Ballet Hispanico, Photo: Paula Lobo
Ballet Hispanico, Photo: Paula Lobo
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Unequal Materials leave less than satisfied response to Ferri, Cornejo, and Levingston

Unequal Materials leave less than satisfied response to Ferri, Cornejo, and Levingston

Trio Concert Dance
March 2nd, 2016

Freeform Review:

On Wednesday, March 2nd, 2016 I found myself surrounded by noteworthy dancers, artistic directors, choreographers, and producers who had all come to see Alessandra Ferri and Herman Cornejo dance at The Joyce. Nothing against Bruce Levingston, the wonderful concert pianist who completed this trio of artists and whose contributions would prove indispensable, but what pulled this crowd in on a cold winter evening was the prospect of seeing Ferri return to New York's concert stage accompanied by a new partner. Many of us remember the heat generated by Ferri's relationship with Julio Bocca and were eager to see if this affair with Cornejo would prove to be as revitalising as Fonteyn's pairing with Nureyev. 


Ferri is a fascinating study in contradictions. Her femininity compels one to partner and cherish her. Her slight form suggests an unspoiled sweetness that cannot make it on its own. Her personal allure is that she appears paradoxically girlish and womanly in the same breath: innocent and wicked. She is never pretty; she is beautiful. That fact was highlighted in this concert by her decision not to wear a lick of makeup; it was unnecasssary. Though physically unadorned her seductive manner had one sitting erect with bated breath. Ferri initiates every movement from a correct academic position: pas de cheval extends to dégagé and then floats up to head level before turning into a back arching attitude; controlled yet orgasmic and never rushed. On her own, though blessed with a startlingly supple and extremely flexible physique, she seems fragile- almost like a waif, though a waif who knows a bit too much about the ways of the world. She projects vulnerability and then comes to life with zeal the moment a man has her in his embrace in a such a way that you worry about what he would do without her to guide him guiding her. When she wraps her legs around her partner you are sure that she could crush the life out of him, though she never does. Instead she caresses his face with adoring eyes that say, 'You'll do... for now'. In short, she is a reformed femme fatale.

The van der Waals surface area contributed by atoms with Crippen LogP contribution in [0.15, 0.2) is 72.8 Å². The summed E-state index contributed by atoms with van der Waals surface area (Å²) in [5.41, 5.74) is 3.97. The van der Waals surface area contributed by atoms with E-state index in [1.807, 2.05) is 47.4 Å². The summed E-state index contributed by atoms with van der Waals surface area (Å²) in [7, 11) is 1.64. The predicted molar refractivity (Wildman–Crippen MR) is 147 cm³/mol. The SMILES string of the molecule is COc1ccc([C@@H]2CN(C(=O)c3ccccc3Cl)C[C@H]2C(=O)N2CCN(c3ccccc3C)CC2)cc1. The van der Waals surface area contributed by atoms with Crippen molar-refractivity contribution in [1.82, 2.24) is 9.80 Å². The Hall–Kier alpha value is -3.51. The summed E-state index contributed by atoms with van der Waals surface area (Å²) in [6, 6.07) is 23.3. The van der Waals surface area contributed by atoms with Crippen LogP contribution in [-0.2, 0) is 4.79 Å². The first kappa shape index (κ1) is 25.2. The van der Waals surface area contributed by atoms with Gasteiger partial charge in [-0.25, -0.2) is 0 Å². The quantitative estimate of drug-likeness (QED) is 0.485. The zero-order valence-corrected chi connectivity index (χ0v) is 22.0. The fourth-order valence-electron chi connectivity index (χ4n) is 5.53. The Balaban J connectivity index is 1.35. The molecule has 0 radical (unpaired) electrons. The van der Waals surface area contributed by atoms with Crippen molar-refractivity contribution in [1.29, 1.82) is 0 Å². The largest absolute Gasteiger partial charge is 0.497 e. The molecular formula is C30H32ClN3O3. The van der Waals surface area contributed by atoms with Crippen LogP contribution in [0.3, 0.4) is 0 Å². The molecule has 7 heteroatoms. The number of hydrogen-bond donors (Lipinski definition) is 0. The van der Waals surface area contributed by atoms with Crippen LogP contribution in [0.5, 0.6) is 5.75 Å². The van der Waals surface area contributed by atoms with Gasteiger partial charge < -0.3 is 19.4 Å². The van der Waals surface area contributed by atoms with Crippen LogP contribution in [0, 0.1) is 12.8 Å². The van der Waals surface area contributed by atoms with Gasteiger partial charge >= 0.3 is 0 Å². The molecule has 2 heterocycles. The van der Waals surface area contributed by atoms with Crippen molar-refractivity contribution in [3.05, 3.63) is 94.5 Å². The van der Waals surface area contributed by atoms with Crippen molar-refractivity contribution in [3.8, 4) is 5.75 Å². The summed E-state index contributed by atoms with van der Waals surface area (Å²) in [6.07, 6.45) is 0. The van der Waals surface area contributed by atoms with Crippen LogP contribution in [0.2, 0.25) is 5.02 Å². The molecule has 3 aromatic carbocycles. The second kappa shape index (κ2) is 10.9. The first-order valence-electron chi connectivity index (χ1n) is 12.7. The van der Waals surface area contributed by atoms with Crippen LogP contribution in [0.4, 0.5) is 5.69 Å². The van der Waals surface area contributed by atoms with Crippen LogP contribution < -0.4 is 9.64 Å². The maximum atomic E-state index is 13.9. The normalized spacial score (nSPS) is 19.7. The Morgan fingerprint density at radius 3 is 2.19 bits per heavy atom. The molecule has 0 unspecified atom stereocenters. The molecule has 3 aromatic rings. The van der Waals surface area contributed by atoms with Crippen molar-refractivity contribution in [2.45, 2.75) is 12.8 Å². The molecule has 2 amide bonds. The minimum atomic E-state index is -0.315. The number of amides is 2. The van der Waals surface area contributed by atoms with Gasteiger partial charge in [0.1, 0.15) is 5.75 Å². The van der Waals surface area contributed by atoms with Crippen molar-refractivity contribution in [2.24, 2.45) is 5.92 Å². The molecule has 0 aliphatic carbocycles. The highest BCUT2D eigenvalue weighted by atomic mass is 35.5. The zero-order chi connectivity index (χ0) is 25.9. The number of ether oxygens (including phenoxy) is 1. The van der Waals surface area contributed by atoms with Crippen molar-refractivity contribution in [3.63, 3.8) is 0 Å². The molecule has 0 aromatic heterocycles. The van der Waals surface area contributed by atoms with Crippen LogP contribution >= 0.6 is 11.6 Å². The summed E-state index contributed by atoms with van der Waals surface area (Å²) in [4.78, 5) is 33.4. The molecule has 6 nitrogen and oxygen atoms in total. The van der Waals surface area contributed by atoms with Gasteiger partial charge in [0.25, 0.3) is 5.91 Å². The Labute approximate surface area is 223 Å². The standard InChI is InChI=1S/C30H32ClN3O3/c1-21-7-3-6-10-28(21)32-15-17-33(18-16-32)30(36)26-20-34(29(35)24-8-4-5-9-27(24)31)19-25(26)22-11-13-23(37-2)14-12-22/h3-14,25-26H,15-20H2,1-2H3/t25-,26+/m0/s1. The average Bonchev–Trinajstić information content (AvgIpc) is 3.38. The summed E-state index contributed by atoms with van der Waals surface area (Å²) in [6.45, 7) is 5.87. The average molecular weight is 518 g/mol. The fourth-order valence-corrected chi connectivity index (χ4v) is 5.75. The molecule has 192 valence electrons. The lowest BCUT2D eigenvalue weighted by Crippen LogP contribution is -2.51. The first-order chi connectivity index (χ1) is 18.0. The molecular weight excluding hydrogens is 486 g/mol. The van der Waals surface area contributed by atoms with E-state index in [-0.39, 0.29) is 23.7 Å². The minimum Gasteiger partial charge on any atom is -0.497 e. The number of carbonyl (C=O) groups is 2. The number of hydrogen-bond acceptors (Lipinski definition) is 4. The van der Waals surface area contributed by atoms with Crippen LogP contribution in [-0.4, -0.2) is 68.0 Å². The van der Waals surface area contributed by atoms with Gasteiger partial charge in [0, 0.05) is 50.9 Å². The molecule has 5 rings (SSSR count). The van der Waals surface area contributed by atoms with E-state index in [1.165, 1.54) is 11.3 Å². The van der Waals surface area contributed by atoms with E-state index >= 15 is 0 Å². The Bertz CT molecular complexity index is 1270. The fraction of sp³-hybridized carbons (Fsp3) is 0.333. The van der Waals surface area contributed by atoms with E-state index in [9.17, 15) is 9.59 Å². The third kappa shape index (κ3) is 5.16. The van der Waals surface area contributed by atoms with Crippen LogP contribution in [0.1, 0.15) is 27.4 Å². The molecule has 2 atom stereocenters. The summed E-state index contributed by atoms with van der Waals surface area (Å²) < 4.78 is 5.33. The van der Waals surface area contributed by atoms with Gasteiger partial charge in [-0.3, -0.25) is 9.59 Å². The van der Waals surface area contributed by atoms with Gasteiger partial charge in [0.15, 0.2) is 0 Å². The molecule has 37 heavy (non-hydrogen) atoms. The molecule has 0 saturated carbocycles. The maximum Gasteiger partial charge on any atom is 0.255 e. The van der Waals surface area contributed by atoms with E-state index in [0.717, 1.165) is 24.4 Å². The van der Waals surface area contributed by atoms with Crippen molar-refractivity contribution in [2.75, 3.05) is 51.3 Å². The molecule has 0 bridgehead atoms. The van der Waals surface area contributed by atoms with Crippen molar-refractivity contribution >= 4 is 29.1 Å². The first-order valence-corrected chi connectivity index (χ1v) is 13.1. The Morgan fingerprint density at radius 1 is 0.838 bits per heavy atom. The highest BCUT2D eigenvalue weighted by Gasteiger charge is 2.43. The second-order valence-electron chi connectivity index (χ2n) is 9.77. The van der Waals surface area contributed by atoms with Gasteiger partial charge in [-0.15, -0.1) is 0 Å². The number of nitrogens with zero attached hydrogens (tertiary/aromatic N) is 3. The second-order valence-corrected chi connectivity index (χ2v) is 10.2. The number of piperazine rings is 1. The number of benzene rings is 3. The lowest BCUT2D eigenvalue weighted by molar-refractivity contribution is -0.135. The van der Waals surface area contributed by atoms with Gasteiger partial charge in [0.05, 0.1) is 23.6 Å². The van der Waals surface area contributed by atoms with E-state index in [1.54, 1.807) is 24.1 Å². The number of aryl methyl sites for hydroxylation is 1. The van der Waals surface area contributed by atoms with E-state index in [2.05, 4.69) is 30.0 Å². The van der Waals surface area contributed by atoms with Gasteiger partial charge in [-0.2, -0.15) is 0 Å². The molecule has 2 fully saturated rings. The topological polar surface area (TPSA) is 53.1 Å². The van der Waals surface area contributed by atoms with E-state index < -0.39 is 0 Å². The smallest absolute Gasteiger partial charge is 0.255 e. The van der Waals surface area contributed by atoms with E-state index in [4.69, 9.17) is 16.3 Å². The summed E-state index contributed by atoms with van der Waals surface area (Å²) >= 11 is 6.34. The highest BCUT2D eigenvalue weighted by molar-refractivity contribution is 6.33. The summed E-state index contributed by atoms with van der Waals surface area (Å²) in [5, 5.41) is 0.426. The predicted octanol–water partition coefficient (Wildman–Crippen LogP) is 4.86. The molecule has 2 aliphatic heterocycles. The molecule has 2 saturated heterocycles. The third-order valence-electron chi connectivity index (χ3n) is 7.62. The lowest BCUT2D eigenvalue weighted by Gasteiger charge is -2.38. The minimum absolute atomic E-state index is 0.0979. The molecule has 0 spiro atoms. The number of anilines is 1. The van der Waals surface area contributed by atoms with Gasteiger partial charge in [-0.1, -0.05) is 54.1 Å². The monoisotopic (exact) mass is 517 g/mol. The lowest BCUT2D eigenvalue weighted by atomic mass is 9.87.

In Cornejo one has technical perfection. Pardon the double negative: there is nothing he cannot physically accomplish- which leaves me to ponder what exactly he wished to accomplish with this concert. One would expect Cornejo to be the perfect stand in for the audience. He is young and has that same dark beauty about him that Julio Bocca possessed.  Of course Cornejo is a very different artist. Though both men are virtuoso dancers and gifted partners, with Cornejo we get something cooler and more calculating. He is more akin to the unknowable woman of Balanchine lore; mysterious, stoic, and calculating. This sensibility stands in marked contrast with the erotic charge that Ferri generates. More than smoldering sensuality, with Ferri we see a desire to devour her partner and to be consumed by him as well. Unfortunately that affect was lacking in Cornejo. The mutual lust that Ferri and Bocca showed for one another onstage was nowhere to be found. Though choreographically the steps allocated to Cornejo compelled him to go along for the ride, I did not feel that he would have done so were other movements available to him. Not that I could blame him; for the most part the choreography was generic. But again, he was onstage with Alessandra Ferri. Where was the fire? My guess is that it was smothered by the suffocating choreograpy.